Malakoff et al. 2012. Echocardiographic and electrocardiographic findings in client-owned ferrets: 95 cases (1994-2009). JAVMA 241(11):1484-1489
Domain 1: Management of Spontaneous and Experimentally Induced Diseases and Conditions

  


SUMMARY: This is a retrospective review of medical records to identify which cardiac diseases are most frequently diagnosed in ferrets and which conditions are most frequently associated with congestive heart failure. Records for all ferrets over a 16-year period that had an echocardiogram were reviewed; ferrets were included if the record included a signalment and an echocardiographic diagnosis. 61% of ferrets were male, 39% were female, mean age was 5.0 +/- 1.8 years. Clinical abnormalities included arrhythmia (n=35), murmur (n=32), cough/dyspnea/tachypnea (n=21), radiographic evidence of cardiomegaly (n=12), pleural or abdominal effusion (n=6).

 

Table 1: Echocardiograms from 95 ferrets




Echo Diagnosis*

No. (%) of Ferrets

No. of Males

No. of Females

Mean Age (yrs)

Clinically normal

20 (21%)

13

7

3.7 ± 1.8

VR

49 (52%)

30

19

5.6 ± 1.6

Ventricular enlarge.

16 (17%)

10

6

4.9 ± 2.0

LVH

14 (15%)

6

8

5.6 ± 1.7

DCM

4 (4%)

3

1

5.7 ± 0.2

Restrictive CM

2 (2%)

2

0

5.7 ± 0.8

*n=10 ferrets with > 1 concurrent diagnosis are represented twice
Table 3: ECGs from 65 ferrets

 


ECG Diagnosis*

No. (%) of Ferrets

No. of Males

No. of Females

Mean Age (yrs)

Sinus rhythm

30 (46%)

16

14

4.4 ± 2.0

1st degree AV block

2 (3%)

0

2

6.5 ± 0.6

2nd degree AV block

19 (29%)

9

10

4.9 ± 1.6

3rd degree AV block

7 (11%)

4

3

6.3 ±1.8

VPCs

12 (18%)

7

5

6.5 ± 1.4

SVPCs

4 (6%)

4

0

3.8 ± 1.4

*Ferrets with >1 ECG abnormality represented in each category in which they were affected

 

For valvular regurgitation (VR), the most commonly affected valve was aortic, followed by mitral. VR was often subclinical, and in the 11 ferrets where both VR and CHF were present, > 1 valve was affected. Ferrets were given diagnoses of both VR and ventricular enlargement when VR was deemed too mild to be a significant contributor to enlargement. DCM, though anecdotally said to be common in ferrets, only occurred in 4% of cases, and was always associated with CHF. This may mean that incidence of DCM is decreasing in ferrets (changes in breeding/genetics or in nutrition), or it may reflect that the current study was done at a referral center where many ferrets did not have clinical signs of heart disease.



 

The most common ECG abnormality, 2nd degree AV block, was usually not associated with clinical abnormalities, but there was no follow up to determine whether this was a risk factor for development of 3rd degree AV block. 3rd degree AV block was strongly associated with CHF, weakness, or syncope (6 of 7 ferrets). VPCs were often associated with CHF, although many ferrets had concurrent abnormalities with VPCs; authors recommend ferrets with VPCs should have an echo and radiographs.

 

Many of these ferrets were evaluated prior to publication of reference intervals for ferrets, thus cases may not have been uniformly evaluated.



 

QUESTIONS

1.   What is the most common echocardiographic abnormality in ferrets?

2. What valve is most often affected by VR in ferrets?

3. What is the most common arrhythmia diagnosed in ferrets?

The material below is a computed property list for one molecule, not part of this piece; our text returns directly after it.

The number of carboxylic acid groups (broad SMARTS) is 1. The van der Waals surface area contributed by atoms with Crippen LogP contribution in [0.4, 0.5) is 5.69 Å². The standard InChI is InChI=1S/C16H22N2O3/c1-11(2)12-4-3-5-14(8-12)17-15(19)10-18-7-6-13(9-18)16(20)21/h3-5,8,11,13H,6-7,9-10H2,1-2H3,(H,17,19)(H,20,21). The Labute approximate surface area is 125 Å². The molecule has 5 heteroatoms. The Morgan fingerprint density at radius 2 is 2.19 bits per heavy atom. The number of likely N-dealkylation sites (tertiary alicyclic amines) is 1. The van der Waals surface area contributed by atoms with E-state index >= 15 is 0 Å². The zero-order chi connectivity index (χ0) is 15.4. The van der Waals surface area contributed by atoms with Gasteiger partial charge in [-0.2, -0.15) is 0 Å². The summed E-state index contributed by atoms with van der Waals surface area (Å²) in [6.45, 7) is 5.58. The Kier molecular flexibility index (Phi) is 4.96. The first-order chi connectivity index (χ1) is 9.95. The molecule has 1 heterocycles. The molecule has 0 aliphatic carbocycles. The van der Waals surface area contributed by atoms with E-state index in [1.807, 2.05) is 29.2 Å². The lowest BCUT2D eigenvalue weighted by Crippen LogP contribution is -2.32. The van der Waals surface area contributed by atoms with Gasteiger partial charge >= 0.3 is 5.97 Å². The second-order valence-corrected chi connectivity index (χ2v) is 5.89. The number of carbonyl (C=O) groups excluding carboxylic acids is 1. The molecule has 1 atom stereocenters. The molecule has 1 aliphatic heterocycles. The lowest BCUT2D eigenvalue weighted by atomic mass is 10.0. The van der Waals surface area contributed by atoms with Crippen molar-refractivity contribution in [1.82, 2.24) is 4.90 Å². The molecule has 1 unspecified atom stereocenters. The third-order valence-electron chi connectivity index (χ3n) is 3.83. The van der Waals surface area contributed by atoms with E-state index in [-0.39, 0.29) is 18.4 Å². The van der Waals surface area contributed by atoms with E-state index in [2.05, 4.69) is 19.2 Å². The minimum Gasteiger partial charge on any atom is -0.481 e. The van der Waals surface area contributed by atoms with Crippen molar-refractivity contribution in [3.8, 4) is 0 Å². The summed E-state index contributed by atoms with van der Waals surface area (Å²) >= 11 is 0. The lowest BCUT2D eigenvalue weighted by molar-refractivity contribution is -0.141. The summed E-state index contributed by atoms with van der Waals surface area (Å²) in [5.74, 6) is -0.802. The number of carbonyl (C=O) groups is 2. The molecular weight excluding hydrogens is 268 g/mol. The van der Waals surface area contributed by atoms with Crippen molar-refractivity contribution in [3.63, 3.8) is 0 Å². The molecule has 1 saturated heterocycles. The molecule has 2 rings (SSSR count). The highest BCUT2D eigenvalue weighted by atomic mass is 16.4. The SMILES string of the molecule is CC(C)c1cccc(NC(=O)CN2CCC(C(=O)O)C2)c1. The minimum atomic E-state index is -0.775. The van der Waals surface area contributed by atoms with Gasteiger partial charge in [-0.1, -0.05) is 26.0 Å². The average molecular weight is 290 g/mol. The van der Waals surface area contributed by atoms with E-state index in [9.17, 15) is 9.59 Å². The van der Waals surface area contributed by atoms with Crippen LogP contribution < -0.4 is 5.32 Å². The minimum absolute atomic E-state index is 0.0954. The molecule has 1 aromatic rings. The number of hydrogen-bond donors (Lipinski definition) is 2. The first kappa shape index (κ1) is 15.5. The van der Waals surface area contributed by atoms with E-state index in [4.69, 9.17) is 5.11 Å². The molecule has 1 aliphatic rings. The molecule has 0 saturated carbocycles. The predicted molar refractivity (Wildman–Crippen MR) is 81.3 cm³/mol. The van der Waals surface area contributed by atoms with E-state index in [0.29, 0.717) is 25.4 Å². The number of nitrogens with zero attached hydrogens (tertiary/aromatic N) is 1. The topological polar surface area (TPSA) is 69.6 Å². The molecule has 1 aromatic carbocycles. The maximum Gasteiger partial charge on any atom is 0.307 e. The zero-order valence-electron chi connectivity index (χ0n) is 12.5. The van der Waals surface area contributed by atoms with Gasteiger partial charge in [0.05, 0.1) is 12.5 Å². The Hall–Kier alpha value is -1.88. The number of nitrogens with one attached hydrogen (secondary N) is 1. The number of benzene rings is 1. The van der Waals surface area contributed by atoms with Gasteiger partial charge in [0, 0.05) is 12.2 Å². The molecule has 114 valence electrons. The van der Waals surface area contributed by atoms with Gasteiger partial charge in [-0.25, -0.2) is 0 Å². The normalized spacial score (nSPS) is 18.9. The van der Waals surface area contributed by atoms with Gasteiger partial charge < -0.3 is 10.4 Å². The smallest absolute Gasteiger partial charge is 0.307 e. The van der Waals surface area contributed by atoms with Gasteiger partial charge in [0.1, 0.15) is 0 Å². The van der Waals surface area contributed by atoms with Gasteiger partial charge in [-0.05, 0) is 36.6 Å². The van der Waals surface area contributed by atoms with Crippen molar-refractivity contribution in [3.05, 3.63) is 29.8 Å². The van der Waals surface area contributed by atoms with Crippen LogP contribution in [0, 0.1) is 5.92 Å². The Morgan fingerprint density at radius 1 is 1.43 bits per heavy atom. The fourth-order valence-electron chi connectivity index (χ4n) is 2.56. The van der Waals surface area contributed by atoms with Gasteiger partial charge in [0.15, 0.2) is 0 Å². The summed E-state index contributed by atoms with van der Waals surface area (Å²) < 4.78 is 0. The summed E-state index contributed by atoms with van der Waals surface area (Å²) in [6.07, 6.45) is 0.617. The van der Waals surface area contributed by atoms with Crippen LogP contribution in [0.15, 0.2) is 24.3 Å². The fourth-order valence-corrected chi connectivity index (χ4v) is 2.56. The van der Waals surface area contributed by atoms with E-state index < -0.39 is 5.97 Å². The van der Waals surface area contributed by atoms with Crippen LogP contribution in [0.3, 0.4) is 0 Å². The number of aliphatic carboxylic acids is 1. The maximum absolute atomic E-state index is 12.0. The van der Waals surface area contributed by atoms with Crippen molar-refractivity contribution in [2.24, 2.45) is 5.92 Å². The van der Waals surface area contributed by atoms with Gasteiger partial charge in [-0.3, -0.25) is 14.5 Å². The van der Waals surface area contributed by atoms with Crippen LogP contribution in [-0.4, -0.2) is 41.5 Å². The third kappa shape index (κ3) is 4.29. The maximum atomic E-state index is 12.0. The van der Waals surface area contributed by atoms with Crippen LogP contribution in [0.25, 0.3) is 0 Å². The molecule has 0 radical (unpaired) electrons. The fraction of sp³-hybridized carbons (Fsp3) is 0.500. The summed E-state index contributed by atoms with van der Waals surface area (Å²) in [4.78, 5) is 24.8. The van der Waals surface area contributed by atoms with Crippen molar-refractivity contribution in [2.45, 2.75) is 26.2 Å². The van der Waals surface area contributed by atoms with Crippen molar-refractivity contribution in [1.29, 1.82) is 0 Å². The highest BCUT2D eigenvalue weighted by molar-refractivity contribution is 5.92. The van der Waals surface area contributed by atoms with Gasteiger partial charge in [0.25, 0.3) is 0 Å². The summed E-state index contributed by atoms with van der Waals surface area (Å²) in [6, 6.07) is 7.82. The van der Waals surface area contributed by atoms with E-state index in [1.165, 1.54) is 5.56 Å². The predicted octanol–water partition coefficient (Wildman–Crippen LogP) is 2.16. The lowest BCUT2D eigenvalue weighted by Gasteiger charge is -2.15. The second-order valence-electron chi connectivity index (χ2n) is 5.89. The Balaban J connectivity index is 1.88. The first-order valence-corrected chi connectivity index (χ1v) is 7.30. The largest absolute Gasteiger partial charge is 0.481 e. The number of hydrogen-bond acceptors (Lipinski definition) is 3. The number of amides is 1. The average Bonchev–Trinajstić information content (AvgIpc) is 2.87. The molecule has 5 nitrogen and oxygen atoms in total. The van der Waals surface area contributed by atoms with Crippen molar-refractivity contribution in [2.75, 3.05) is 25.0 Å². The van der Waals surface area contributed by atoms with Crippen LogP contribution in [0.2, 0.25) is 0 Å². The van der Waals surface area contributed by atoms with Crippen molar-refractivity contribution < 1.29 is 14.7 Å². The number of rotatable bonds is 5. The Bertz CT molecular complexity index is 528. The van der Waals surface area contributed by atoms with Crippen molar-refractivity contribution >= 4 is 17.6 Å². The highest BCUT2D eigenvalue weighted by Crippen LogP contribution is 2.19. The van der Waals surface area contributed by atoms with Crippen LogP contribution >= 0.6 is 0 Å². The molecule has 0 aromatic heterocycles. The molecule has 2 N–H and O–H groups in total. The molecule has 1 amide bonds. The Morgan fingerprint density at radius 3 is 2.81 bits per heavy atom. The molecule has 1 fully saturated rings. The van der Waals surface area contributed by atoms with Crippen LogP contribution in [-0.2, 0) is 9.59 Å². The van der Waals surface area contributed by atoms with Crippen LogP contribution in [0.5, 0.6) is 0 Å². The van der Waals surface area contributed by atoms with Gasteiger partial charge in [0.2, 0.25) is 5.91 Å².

4. Which echocardiographic finding, though uncommon, was always associated with CHF?

5. Which ECG abnormalities were most often associated with CHF or clinical signs of heart disease?
ANSWERS

1. Ventricular regurgitation

2. Aortic

3.   2nd degree AV block

4. DCM

5. VPCs and 3rd degree AV block



 
Geyer and Reichle. 2012. What Is Your Diagnosis? JAVMA 241(1):45-50
SUMMARY: An evaluation of a 1 year old castrated male ferret was performed due to its acute onset of vomiting mucus and respiratory distress. Upon presentation, a physical exam revealed lethargy, increased respiratory effort, hypothermia (98.7F), and mild dehydration. Other significant findings included a painful abdomen and splenomegaly. Analytical serum chemistry results revealed that the ferret was hyponatremic, hypokalemic, and hyperglycemic. Right Lateral and ventrodorsal abdominal radiographs indicated a stomach severely distend with gas and ingesta with rotation of the gastric axis. The pylorus was located in the dorsal cranial position. There was loss of intra-abdominal contrast and the spleen was enlarged and malpositioned to the right abdominal wall. Initial management of the ferret included intravenous fluids, buprenorphine and famotidine. The ferret was refractory to the therapy and remained depressed. Ten hours post-presentation repeat abdominal radiographs were performed and the characteristic double- bubble or Popeye’s arm was detected indicating Gastric dilatation-volvulus (GDV). An immediate laparotomy revealed torsion of the stomach and spleen, and large amounts of blood tinged peritoneal fluid. Due to tissue necrosis, vascular compromise, intraoperative complications and a poor prognosis the owners elected to have the ferret euthanized.
GDV is described as the rotation of the stomach along its axis leading to distension of the stomach with gas or fluid. The stomach commonly rotates clockwise between 90 and 360 degrees.  GDV occurs more commonly in large or giant breed dogs, especially those that are deep chested, however it has been reported in guinea pigs and cats. The etiology of GDV is truly unknown but it is believed to be related to the following predisposing factors: stress, family history, increased thoracic depth, exercise, diet and concurrent disease.  Diagnostics typically include radiographic evaluation (right lateral and ventrodorsal) of an abnormally positioned, gas filled, pylorus that is dorsocranial in location and left of midline. The right lateral abdominal radiographic is highly preferred because it serves as a tool to differentiate between simple gastric dilatation and gastric dilatation-volvulus, a surgical emergency. Splenic torsion commonly occurs with GDV and can be detected by evaluation of blood flow using Doppler ultrasonographic examination. Prognosis of GDV is variable depending on tissue compromise, and the patient’s response to therapy.